As soon as the camera light went on, he absolutely stiffened like an old buzzard and delivered this racist tirade. And I thought, ah, thats interesting. Thats how he managed in the '30s to charm people in the upper crust who never saw this thuggish style that he was doing down in the East End of London.
SIMON: Did you learn anything from that encounter about the way people divide their personality sometimes? Did you discover that you were capable of - I dont want to say duality - but operating in...
Mr. HITCHENS: Oh, indeed. Yes.
SIMON: ...different personalities.
Mr. HITCHENS: I mean I thought of, at one point, entitling the book "Both Sides Now," to describe the various ambivalences and contradictions that I've been faced with, or that I contained: English and American, Anglo-Celtic and Jewish, Marxist and - what shall we say - I've been accused of being this, accused of being a neoconservative and not always thought of it as an insult; internationalist but in a way patriotic; a little bit gay when I was younger, it's not a huge thing, but there's a bit of gay and straight in there as well. I thought I'd better be honest about that.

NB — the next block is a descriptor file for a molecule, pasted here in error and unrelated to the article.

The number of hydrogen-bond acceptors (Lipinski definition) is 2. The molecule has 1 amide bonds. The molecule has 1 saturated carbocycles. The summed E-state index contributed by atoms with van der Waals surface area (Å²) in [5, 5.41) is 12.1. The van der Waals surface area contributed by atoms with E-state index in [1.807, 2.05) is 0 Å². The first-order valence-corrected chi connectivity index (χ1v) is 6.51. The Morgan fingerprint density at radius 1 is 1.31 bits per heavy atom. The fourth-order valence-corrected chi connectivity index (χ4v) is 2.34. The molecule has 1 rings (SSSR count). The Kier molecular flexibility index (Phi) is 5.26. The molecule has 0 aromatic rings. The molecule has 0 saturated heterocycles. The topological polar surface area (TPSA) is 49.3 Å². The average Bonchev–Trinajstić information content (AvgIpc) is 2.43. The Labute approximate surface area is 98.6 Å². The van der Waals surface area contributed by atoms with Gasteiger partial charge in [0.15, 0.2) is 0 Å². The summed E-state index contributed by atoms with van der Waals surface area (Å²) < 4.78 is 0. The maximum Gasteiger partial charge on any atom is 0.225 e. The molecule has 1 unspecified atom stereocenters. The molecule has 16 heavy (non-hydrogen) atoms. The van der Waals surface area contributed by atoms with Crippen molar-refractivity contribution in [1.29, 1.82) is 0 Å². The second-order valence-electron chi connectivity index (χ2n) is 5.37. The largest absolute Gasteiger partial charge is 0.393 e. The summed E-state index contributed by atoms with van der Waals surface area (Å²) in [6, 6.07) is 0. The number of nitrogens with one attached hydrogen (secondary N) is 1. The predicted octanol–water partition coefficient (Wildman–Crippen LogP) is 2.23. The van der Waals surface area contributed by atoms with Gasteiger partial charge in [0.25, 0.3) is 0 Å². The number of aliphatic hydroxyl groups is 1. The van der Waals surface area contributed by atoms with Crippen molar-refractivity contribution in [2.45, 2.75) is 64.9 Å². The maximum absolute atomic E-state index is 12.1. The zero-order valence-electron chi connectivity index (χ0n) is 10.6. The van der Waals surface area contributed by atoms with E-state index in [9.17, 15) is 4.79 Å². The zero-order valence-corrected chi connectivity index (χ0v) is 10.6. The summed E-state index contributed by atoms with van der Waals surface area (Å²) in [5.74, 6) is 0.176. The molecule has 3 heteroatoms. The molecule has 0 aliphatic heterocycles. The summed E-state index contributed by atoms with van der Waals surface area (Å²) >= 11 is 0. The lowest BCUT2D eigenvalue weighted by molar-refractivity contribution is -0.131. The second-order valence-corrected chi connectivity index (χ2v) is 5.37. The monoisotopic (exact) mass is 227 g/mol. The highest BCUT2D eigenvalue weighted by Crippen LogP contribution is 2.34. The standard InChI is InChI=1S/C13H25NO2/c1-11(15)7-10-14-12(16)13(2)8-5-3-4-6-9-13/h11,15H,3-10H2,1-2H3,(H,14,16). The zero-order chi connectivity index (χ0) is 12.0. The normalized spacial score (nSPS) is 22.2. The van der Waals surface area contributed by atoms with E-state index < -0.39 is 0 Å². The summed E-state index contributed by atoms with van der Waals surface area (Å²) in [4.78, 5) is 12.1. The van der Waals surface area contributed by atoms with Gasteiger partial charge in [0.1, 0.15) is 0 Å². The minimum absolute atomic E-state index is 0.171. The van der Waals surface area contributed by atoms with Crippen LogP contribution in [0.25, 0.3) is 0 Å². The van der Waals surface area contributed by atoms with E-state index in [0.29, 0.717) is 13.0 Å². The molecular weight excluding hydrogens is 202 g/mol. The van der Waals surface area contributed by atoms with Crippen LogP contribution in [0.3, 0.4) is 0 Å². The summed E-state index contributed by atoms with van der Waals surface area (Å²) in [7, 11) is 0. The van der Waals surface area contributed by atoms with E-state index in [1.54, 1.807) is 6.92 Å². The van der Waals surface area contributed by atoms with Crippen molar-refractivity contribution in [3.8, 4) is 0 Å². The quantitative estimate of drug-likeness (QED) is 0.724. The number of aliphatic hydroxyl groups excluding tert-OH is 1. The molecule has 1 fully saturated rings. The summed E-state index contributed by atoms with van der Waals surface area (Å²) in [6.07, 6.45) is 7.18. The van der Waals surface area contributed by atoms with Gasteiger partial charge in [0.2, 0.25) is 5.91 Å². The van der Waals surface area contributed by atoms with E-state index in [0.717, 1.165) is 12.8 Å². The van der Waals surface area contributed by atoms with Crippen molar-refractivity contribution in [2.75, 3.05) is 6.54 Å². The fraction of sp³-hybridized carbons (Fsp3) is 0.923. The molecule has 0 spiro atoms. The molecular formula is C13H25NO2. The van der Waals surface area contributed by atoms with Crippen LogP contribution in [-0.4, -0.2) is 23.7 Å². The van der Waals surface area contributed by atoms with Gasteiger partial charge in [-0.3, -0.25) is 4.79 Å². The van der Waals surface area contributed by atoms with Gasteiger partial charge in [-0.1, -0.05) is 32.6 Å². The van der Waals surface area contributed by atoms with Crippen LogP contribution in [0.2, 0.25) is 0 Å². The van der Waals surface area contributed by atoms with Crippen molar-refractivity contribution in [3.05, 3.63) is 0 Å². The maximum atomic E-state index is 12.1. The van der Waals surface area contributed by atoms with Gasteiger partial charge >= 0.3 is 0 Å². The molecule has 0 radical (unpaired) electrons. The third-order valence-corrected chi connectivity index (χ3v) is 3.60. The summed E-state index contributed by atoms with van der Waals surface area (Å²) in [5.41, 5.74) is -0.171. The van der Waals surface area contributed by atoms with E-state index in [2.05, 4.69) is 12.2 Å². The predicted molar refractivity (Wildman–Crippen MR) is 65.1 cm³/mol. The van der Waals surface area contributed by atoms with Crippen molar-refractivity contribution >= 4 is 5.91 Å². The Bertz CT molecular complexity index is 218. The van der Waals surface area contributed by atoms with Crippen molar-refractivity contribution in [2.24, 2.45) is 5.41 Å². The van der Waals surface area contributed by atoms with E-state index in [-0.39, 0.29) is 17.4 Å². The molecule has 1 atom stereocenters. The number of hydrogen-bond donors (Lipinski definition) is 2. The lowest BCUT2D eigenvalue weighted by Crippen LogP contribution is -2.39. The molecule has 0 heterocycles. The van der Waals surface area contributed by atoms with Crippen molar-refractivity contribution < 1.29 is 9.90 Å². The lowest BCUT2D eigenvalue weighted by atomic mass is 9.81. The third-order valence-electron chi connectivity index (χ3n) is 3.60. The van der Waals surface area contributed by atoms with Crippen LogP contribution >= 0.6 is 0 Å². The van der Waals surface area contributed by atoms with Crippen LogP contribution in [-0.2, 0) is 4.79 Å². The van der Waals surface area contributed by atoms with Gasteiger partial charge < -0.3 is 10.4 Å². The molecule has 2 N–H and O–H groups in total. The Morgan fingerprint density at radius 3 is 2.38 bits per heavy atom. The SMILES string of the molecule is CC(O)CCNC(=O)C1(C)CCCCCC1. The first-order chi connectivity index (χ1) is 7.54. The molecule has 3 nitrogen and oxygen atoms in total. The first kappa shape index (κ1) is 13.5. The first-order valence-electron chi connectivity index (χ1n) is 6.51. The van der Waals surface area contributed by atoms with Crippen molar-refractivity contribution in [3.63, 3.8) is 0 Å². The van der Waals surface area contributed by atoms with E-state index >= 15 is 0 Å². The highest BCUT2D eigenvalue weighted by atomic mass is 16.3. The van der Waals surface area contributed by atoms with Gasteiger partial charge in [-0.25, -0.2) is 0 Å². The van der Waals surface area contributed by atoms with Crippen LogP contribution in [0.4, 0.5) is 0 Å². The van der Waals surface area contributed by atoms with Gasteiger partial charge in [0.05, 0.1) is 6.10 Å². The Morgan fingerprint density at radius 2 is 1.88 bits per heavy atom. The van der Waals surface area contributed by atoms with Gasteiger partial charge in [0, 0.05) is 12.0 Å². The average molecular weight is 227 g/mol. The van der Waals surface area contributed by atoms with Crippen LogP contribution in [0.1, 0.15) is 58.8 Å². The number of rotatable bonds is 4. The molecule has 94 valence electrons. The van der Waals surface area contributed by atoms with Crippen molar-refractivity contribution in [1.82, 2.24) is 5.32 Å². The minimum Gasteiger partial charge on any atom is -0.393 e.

SIMON: I made a short list of some of the people you openly admire in the book: Jacobo Timerman, Salman Rushdie, Susan Sontag...
Mr. HITCHENS: Yes.
SIMON: What qualities do you think they share?
Mr. HITCHENS: Well, all of them have both moral - all three of those have moral and physical courage. And also, all three of them are very good writers. Jacobo Timerman's book - in case your listeners dont know, he was a Jewish journalist and editor in Argentina who was illegally and secretly imprisoned, and wrote a memoir of his torture called "Prisoner Without a Name, Cell Without a Number." I was very proud to be a friend.
Salman Rushdie, I suppose I dont have to explain that to anyone. And with Susan, I was in Bosnia with her at one point and saw her being really remarkably brave, over a long period too, not just a one-off moment. And she was steadily courageous, which is the thing one has to admire.